4 AUGUST 1939, Page 20


SIR,—I have read with interest the article of Sir Evelyn Wrench on his visit to Germany. He says we must stick to Mr. Chamberlain in his efforts for peace. I, too, believe that is the only way.

But I also think it would be a good thing if other EnElish- men like Sir Evelyn Wrench, and with equal understanding, would go to Germany and tell the people they meet a few things—not simply that England is going to fight if the German leaders try to impose their will on Europe, but the reasons why and the reasons for a number of other things. That would be much better than threatening, much better than the attacks on and the guying of the German leaders in our popular Press. Nor do I think that the sending of letters en masse is of much use: these will simply be put aside as propaganda.

Visits paid separately by a few dozen Englishmen who try to understand the German point of view and can discuss matters with them, and not merely spread propaganda, would be much more effectual. I, too, have known the Germans since my childhood, and many years ago heard similar talk over there to that which the Nazis broadcast now.

But a peculiarity of the Germans in those days—and they have not changed, as your correspondent no doubt knows— is that as a mass they were not so given to the discussion of politics as are the French and the English. They were dis- posed to accept the word of their leaders, who they considered knew better than they. Nevertheless, there are as many level- headed, unaggressive, thinking people in Germany as there are in England. These want to know, and their influence in the long run cannot but spread.

It is worth while trying to understand the Germans in order to teach them. Politically, of course, they cannot under- stand that there is any morality underlying our attitude. How could they? Has the history of many years past encouraged them to believe this? They read history as a struggle for power. They need to be taught that these things have changed, that the League of Nations, though so far not very successful, has not been in vain ; that Britain and France want to live and let live—all and in reason.—Yours truly,

Snt,—I have read Sir Evelyn Wrench's article under the above-mentioned title, in the last issue of The Spectator, with great interest ; but, from his own account of his discus- sions with various Germans, it would seem that Sir Evelyn failed to make use of the one most answerable argument when trying to explain to individual Germans why it is that Great Britain and her people, in spite of an ardent desire for peace and friendship with Germany, as with the other nations of the world, feel wholly unable to trust Nazi Germany, and why they fear her present and future intentions. That argu- ment is Mein Kampf. So long as that book remains on sale in Germany (and it is not only on sale, but is virtually thrust upon every German) no further assurances about Germany having no more territorial claims in Europe (always provided, of course, that the particular claim being made at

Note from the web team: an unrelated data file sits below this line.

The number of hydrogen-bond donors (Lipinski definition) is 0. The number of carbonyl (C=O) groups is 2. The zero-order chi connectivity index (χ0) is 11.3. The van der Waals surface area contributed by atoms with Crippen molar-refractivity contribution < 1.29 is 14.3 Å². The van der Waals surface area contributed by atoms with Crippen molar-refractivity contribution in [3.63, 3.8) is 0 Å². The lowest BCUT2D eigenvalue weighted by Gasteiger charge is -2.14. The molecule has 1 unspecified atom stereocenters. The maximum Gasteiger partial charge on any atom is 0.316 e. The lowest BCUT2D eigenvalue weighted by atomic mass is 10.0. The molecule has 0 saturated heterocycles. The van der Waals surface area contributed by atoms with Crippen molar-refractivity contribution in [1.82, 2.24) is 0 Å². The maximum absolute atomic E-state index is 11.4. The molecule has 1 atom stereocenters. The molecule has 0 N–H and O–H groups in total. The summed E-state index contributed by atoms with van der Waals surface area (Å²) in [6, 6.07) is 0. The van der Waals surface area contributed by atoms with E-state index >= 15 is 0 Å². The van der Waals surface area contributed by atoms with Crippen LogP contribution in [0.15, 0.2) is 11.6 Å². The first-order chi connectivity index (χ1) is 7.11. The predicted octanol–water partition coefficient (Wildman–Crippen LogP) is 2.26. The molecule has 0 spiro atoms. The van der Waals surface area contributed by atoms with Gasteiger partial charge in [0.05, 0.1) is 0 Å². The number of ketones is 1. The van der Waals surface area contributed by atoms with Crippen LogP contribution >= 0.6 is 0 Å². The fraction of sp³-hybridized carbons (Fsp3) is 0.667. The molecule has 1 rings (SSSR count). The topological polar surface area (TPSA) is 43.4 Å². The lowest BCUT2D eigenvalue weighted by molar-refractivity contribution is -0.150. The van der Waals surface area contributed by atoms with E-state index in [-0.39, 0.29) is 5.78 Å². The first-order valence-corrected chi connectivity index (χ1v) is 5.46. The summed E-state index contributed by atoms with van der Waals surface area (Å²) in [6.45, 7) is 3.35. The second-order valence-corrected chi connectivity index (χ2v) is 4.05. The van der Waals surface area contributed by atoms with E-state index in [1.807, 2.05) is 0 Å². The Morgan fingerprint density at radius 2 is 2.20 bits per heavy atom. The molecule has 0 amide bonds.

the time, whatever it happens to be, is duly conceded) are in the least likely to be believed by an intelligent non-German. If Mein Kampf were to be officially withdrawn, and, as to a large part of it (e.g., the necessity for "the annihilation of France," page 766, the necessity for Germany to expand beyond even the r9r4 frontiers, page 736, the justification of employing any and every means to attain the desired ends, however tortuous, however pitiless, however frightful such means may be, pages 196, 687, 693), publicly and emphatically repudiated, by Herr Hitler himself, as being out of date and no longer representing Germany's policy or his own beliefs, it would, without doubt, make a deep impression upon world opinion.

In view of all that has happened since 1933, even the with- drawal of Mein Kampf and the disavowal of the foreign policy propounded therein, might at this stage be generally regarded merely as another handful of Machiavellian dust thrown in the eyes of the world. If so, Germany would have no cause to feel surprised or injured, as she would doubtless profess to be. It takes time before the genuineness of any change of heart, whether individual or national, can be fully believed in by third parties ; but, if her actions as a nation showed that the Mein Kampf methods and aims had been really abandoned so far as the acquisition or domination of the territory of other nations is concerned, she would, even though she remained, internally, a totalitarian State, find that all, or most, of the other nations, certainly including England, would be glad and ready to help her and to co-operate with her in building up a better European order and economy.

The two words Mein Kampf are, therefore, the right answer to give to Germans who are, or who profess to be, unable to understand England's foreign policy.

Incidentally, it is, perhaps, worthy of mention that it would appear, from my own enquiries when in Germany, and those of others whom I have consulted, that, although most Germans possess a copy of Mein Kampf, the percentage who have read it through is probably roughly equivalent to the percentage of the inhabitants of Great Britain who have read the Bible through. Perhaps this explains the failure of the German man—and woman—in the street to understand the reason for the defensive alliance which England and France have felt compelled to build up if they are to safeguard their own territory and freedom, and that of the smaller nations who desire to avoid the fate of Czecho-Slovakia ; which alliance Germany is pleased to misname " encirclement," presumably on the principle of "Cet animal est tres mechant, si on l'attaque, ii se defend"!-1 am, Sir, yours faithfully,


Royal Air Force Club, Piccadilly, W. r.